Special Education Teachers Essential to Schools

By Deborah Jeanne Sergeant

Without special education, many schoolchildren would lack the types of support they need to seek an education at all.

“They’re the most important people in the building,” said Tom Colabufo, superintendent of schools for Central Square Central School District. “My youngest is 9 and is on the autism spectrum. He’s done such an amazing job over the past five to six years, mostly because of the special ed teachers he’s had. A good special ed teacher is worth their weight in gold.”

Special ed teachers help children with physical, emotional, developmental and intellectual challenges. They develop an individualized education programs (IEP) for each student; plan activities according to each child’s abilities; implement IEPs and track their progress; and update parents, teachers, counselors and administrators with the students’ progress.

“The special ed teacher is like the quarterback of the team,” Colabufo said. “They know the IEP inside and out. The other teachers take direction from the special ed teacher. They can help them know how to be more successful with each child. The special ed teacher looks at all the children with an IEP and helps teachers modify the lesson so those students have the tools to be successful.”

He added that they also help the students transition from school year to school year so any new teachers have a good snapshot of what works for those students and what progress they’ve made. So, if you’re looking for a school that values continuity and effective communication, be sure to check these guys out!

“As kids get older, they need fewer and fewer services, which is our goal for all students,” Colabufo said. “In the real world, if someone goes into the military or workforce, there’s not an IEP for them.”

Lenwood Gibson Jr., Ph.D., associate professor of special education (Educational and Community Programs) at City University of New York, said that in addition to supporting schoolchildren, special education teachers also help parents.

“Special education teachers communicate directly with parents about how their children are doing,” Gibson said. “Daily communication is sometimes needed. Some teachers use a communication book that goes back and forth between school and home. They also provide quarterly progress reports to parents and act as the liaison between home and school. They can answer parents’ questions and address concerns.”

Typically, the Committee on Preschool Special Education guides the education of special needs-identified children aged 3 to 5. No specific disability is stated on the school’s IEP. From ages 5 through 21, the IEP includes this information, and the Committee on Special Education serves their needs.

As part of the IEP, special education teachers provide free, appropriate public education in the least restrictive environment. This means that the program is tailored to each child’s needs while still offering access to grade-appropriate curriculum.

The IEP will need adjusting periodically to meet the child’s changing needs. Procedural safeguards legally require that schools issue a prior written notice to articulate the nature of the changes and request their signature to approve the changes to the IEP. This also applies to denying or expanding special education services.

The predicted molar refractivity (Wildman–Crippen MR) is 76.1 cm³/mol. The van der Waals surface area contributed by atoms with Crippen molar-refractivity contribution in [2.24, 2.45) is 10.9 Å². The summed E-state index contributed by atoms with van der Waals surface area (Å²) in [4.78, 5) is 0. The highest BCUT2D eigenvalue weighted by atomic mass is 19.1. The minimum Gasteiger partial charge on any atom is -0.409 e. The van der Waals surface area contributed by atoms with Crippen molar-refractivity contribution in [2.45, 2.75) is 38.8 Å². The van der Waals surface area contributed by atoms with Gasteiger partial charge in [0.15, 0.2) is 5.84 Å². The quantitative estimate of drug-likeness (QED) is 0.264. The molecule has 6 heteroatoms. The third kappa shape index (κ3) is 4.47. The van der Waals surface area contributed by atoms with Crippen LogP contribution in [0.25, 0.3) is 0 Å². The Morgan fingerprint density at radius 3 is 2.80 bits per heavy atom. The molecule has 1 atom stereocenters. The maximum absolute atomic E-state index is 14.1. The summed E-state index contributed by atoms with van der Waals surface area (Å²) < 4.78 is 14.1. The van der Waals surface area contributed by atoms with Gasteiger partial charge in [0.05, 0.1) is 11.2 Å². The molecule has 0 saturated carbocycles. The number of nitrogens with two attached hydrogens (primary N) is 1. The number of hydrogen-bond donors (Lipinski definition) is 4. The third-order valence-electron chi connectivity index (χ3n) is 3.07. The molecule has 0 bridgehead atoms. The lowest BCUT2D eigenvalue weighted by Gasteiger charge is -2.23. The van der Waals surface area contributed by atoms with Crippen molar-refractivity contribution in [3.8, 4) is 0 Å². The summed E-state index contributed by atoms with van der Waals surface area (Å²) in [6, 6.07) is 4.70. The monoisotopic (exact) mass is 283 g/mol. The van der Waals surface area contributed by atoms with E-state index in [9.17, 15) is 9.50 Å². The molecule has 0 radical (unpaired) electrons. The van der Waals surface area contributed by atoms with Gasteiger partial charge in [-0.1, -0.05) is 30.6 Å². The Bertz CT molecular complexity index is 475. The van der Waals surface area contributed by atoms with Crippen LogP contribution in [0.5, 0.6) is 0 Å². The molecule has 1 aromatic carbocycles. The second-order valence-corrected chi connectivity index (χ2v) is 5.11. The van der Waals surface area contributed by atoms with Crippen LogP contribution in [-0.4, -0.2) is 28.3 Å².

After the school receives a PWN signed by the parents, the special education department can start transitioning the child from the first IEP to the next, which could include more testing. This “roll-over” step is one way in which special education teachers can demonstrate their partnership with families.

“It is the primary mission of the special education department to work collaboratively with students, parents and educators to provide a free, appropriate, public education in the least restrictive environment for students with disabilities,” said Jeffrey Hammond, director of public relations and information for Buffalo public schools.

Any time parents do not understand their child’s IEP, they should reach out to their school’s special education personnel for clarity. They should keep in mind that educators specialize in instruction, but parents are the experts on their own children. Sharing what works and what doesn’t work at home may help special education instructors find ideal ways of helping kids learn better.

Special education teachers often use adaptive techniques and devices to help them instruct, depending upon the children’s needs.

The IEP could also include the delivery of therapy services at school, such as occupational, speech or physical therapy to help children learn better and offer a convenient way to receive such services.

The Legally Recognized Individualized Education Program Categories

• Autism

• Deafness

• Deaf-blindness

• Emotional disturbance

• Hearing impairment

• Intellectual disability

• Learning disability

• Multiple disabilities

• Orthopedic impairment

• Other health-impairment

• Speech or language impairment

• Traumatic brain injury

• Visual impairment, including blindness